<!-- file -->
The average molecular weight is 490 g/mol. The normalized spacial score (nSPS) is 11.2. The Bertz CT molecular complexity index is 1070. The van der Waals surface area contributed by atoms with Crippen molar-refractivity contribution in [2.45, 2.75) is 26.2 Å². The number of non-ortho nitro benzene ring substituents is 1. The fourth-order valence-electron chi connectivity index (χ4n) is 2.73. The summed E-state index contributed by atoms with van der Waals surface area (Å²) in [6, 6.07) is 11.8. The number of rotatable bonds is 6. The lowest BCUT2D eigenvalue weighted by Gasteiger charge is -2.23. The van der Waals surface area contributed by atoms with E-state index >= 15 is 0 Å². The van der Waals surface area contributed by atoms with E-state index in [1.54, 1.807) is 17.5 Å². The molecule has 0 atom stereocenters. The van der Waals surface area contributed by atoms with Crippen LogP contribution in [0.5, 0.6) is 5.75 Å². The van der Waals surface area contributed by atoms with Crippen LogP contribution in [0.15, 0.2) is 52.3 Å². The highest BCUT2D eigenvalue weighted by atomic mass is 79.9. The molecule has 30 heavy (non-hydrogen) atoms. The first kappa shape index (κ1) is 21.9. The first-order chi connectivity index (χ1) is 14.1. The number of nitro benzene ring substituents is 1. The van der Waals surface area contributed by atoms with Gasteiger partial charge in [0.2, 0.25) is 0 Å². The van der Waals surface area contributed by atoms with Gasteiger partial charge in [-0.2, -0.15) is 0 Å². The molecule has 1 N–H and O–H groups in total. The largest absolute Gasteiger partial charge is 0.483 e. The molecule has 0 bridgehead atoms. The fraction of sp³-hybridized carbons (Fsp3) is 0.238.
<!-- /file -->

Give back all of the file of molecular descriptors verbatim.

The average molecular weight is 490 g/mol. The normalized spacial score (nSPS) is 11.2. The Bertz CT molecular complexity index is 1070. The van der Waals surface area contributed by atoms with Crippen molar-refractivity contribution in [2.45, 2.75) is 26.2 Å². The number of non-ortho nitro benzene ring substituents is 1. The fourth-order valence-electron chi connectivity index (χ4n) is 2.73. The summed E-state index contributed by atoms with van der Waals surface area (Å²) in [6, 6.07) is 11.8. The number of rotatable bonds is 6. The lowest BCUT2D eigenvalue weighted by Gasteiger charge is -2.23. The van der Waals surface area contributed by atoms with E-state index >= 15 is 0 Å². The van der Waals surface area contributed by atoms with E-state index in [1.54, 1.807) is 17.5 Å². The molecule has 0 atom stereocenters. The van der Waals surface area contributed by atoms with Crippen LogP contribution in [0.5, 0.6) is 5.75 Å². The van der Waals surface area contributed by atoms with Crippen LogP contribution in [0.15, 0.2) is 52.3 Å². The highest BCUT2D eigenvalue weighted by atomic mass is 79.9. The molecule has 30 heavy (non-hydrogen) atoms. The first kappa shape index (κ1) is 21.9. The first-order chi connectivity index (χ1) is 14.1. The number of nitro benzene ring substituents is 1. The van der Waals surface area contributed by atoms with Gasteiger partial charge in [0.2, 0.25) is 0 Å². The van der Waals surface area contributed by atoms with Gasteiger partial charge in [-0.2, -0.15) is 0 Å². The molecule has 1 N–H and O–H groups in total. The largest absolute Gasteiger partial charge is 0.483 e. The molecule has 0 bridgehead atoms. The fraction of sp³-hybridized carbons (Fsp3) is 0.238.